PP: "A few weeks ago.".............. Your entry for May 6th, 09.41, reads " I have been retained as local counsel by P.L.Blake ..yaddayadda... a few weeks ago." How many is a few, Mr. Freeland?
NMC: A few is more than two but less than many, I understand.
PP (sighs): What was the date on which you first considered yourself to be retained by Mr. Blake?
NMC: Well, I had just finished cooking seven pigs for my aunt's wedding, that took 36 hours so it must have been.......March 20th.
PP: So, from March 20th to May 6th you blogged every day?
NMC: Yes, apart from one day when I had a delivery of heads.
PP: Heads, Mr. Freeland?
NMC: Heads. Pig's heads.
PP: And on every day, excepting the pig's head delivery day, you logged on to the internet and posted on your blog site, Northmisscommentor.com. stories which covered local legal issues, court cases, stuff like that?
PP: NorthMissCommentor only started in March, didn't it, Mr. Freelunch?
PP: Prior to that, according to these records, you posted on a site called Folo.us, which made a name and quite a following, over 2 million views, by chronicling the fall into criminality of Dickie Scruggs and his close associates. Is that correct, Mr. Freeman?
NMC: And excellent music and food coverage. Shame about the politics.
PP: So, for fifty days you posted as an internet authority on the affairs 1 and 2 of Scruggs and everything Scruggsian whilst on the payroll of a man who was promised $50,000,000 by Scruggs, if he took some newspaper cuttings for him. And who provided $40,000 to bribe a judge with. "To solve a problem" if I remember correctly. Is there any significance in the fifty days? Did you decide when you signed on the line "I'm not going to tell them- your readers- about this for fifty days?"
NMC: I was very busy....
PP: I'm sure, Mr. Freeload. We will come to the phone call on the 49th day from that journalist you have the hots for, later. So, please, talk us through this if you will, we would like to understand how you didn't see any issues of opacity and conflict of interest arising the moment you agreed to represent Pressley Blake, by continuing to run a blog which appeared to be hot on his trail, as one of the remaining big baddies still at large in this case.
NMC (bristling): Opacity and conflict of interest are threads in the fine tapestry of Mississippi, Sir. As a matter of fact, I received a phone call from my investment manager Hubba T. Bubba, advising me to liquidate my long position in pork bellies and get into sweet potatoes immediately. He added that another client of his had a large consignment available at a very good price. I retained my holding in pork bellies, but agreed to meet in a Fema trailer, just outside Pascagoula. When I arrived, Mr. Blake was clipping photographs from the local newspaper. He showed me an album which contained printouts of every post I had made for Folo, my long lost original birth certificate, graduation photos and many things to do with me that I did not know existed.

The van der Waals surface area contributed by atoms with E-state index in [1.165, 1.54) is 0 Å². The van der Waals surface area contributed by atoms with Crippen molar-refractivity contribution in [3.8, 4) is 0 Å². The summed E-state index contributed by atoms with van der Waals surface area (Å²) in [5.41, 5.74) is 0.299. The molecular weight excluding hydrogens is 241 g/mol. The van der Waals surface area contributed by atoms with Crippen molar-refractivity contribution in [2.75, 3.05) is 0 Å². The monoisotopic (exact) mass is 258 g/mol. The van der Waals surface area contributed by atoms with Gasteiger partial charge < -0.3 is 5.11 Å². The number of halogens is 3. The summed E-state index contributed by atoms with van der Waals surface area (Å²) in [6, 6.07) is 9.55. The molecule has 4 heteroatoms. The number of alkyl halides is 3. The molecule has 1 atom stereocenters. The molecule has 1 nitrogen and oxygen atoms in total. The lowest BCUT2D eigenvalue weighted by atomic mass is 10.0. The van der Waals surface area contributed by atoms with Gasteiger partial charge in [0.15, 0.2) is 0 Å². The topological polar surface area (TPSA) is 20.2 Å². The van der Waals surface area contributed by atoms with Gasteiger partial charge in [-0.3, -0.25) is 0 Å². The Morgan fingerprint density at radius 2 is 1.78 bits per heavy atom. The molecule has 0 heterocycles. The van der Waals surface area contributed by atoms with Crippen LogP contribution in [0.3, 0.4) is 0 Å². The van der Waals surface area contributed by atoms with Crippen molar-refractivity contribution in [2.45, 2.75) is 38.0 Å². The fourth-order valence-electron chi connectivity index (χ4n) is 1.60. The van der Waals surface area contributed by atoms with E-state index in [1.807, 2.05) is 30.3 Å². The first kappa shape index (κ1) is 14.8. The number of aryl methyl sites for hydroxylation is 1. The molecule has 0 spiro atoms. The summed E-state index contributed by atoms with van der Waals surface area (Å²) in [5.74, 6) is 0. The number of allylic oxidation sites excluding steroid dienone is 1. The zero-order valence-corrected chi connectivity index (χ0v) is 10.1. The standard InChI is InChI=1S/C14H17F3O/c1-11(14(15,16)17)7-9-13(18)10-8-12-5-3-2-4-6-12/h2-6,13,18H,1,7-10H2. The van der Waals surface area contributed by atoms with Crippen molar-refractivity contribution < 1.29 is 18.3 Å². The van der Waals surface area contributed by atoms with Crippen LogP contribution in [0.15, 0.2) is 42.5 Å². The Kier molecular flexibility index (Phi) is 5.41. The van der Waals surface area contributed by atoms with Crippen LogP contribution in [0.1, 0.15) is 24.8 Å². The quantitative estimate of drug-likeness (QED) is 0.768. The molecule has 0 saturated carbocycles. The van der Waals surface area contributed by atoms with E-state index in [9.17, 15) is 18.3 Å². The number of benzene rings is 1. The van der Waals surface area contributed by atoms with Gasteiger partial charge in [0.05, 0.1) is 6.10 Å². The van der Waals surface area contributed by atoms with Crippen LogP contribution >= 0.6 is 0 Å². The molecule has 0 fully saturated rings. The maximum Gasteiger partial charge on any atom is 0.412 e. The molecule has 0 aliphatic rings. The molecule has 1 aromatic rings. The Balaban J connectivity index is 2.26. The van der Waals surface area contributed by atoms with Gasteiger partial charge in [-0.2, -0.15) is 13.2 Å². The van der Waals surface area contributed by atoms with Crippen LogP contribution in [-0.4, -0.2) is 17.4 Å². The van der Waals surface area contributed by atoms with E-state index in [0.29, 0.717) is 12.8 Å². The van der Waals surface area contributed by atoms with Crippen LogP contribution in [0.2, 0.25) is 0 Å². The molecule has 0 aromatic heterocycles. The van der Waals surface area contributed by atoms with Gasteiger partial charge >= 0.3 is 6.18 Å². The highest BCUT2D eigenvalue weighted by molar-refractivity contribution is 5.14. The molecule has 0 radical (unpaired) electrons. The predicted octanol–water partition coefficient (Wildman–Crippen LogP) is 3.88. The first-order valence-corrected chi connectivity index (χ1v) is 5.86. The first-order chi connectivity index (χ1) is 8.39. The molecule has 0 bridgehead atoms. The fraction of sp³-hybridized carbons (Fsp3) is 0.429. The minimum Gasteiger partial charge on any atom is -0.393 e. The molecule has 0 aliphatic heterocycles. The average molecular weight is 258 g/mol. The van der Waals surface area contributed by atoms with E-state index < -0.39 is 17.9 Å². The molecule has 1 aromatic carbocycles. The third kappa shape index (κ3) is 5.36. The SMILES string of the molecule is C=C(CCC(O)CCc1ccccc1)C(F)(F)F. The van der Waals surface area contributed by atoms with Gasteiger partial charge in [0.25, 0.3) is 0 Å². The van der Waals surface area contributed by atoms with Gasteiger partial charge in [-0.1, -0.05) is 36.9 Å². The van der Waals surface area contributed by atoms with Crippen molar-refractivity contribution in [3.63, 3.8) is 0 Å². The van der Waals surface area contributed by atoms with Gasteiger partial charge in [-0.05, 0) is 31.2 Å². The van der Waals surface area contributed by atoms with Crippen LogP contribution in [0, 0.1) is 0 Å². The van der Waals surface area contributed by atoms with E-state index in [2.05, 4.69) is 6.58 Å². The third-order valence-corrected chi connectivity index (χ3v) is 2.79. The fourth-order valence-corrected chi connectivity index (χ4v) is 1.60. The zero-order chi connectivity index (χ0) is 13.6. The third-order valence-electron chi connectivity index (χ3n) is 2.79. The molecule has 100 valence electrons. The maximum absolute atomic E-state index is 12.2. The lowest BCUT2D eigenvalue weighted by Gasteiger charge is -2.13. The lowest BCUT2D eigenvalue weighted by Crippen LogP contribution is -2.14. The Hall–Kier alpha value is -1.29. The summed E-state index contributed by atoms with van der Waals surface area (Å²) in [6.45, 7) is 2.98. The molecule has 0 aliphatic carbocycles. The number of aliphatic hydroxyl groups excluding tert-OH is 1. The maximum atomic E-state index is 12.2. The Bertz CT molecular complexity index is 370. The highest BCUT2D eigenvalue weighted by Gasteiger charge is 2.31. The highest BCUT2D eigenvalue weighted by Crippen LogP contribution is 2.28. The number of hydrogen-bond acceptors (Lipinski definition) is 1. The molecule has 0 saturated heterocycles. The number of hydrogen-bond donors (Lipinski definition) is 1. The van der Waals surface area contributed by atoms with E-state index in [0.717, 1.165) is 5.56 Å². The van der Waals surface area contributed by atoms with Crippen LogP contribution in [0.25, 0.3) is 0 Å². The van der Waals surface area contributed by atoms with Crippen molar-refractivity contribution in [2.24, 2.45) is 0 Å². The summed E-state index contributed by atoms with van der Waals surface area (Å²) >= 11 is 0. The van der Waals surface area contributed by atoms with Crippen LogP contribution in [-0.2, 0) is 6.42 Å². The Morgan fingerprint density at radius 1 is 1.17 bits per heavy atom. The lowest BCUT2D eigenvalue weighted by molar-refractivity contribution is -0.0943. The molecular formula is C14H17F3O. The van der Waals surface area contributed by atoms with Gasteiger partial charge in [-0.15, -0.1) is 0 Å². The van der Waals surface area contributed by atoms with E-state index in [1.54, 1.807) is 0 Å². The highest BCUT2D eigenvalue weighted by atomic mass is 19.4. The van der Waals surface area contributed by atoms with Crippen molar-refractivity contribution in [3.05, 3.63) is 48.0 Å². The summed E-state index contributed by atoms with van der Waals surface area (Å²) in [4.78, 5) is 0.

PP: This is referred to in this contract- fans himself with a flimsy document- as "assorted memorabilia" is it not, Mr. Freemason? A supplementary question, if I may. Why is it written on a table napkin, and why have you signed it in red?
NMC: Well PL, I mean Mr. Blake, said he always used a special ink for these occasions. He kept a phial of it in his sock.
PP: Please continue.
NMC: As it states in the contract, I receive an index linked sweet potato allowance for life, a small farm in Venezuela, the album of cuttings and the book rights, provisionally entitled "Elusive Pressley, He did it his Way". To exercise the publishing option, I agree to attend an intensive course in spelling and, through the use of my parking ticket prose make it so boring that no-one will read it. Clever man, Mr. Blake. In return, I must fully brief him on the local judiciary, laugh at his jokes, store a large trunk for him underground at a secret location and, oh yes, the horse.
PP (leaning closer): The horse?
NMC: Yes, for some reason, Mr. Blake insisted on my horse. I had to go and buy one specially.
PP: Why did Mr. Blake want your horse?
NMC: I wondered that too. He said it was so he could sell it.
PP: (stops in mid pace): During those fifty duplicious days, Mr. Freemarket, did any of your blog contributors provide you with any information regarding Mr. Blake that could have influenced the Grand Jury hearing?
NMC: No, but I got an excellent recipe for tripe fritters, I recall.
PP: During those fifty biblical days, what would you have done with hard evidence from a whistleblower, who, thinking you to be a fearless upholder of the law and Scruggs investigator par excellence, had trusted you with documents that not only incriminated your secret client, but also revealed the informant's identity?
NMC: (wipes bead of sweat from upper lip) errr....... it must be lunchtime, by now, isn't it?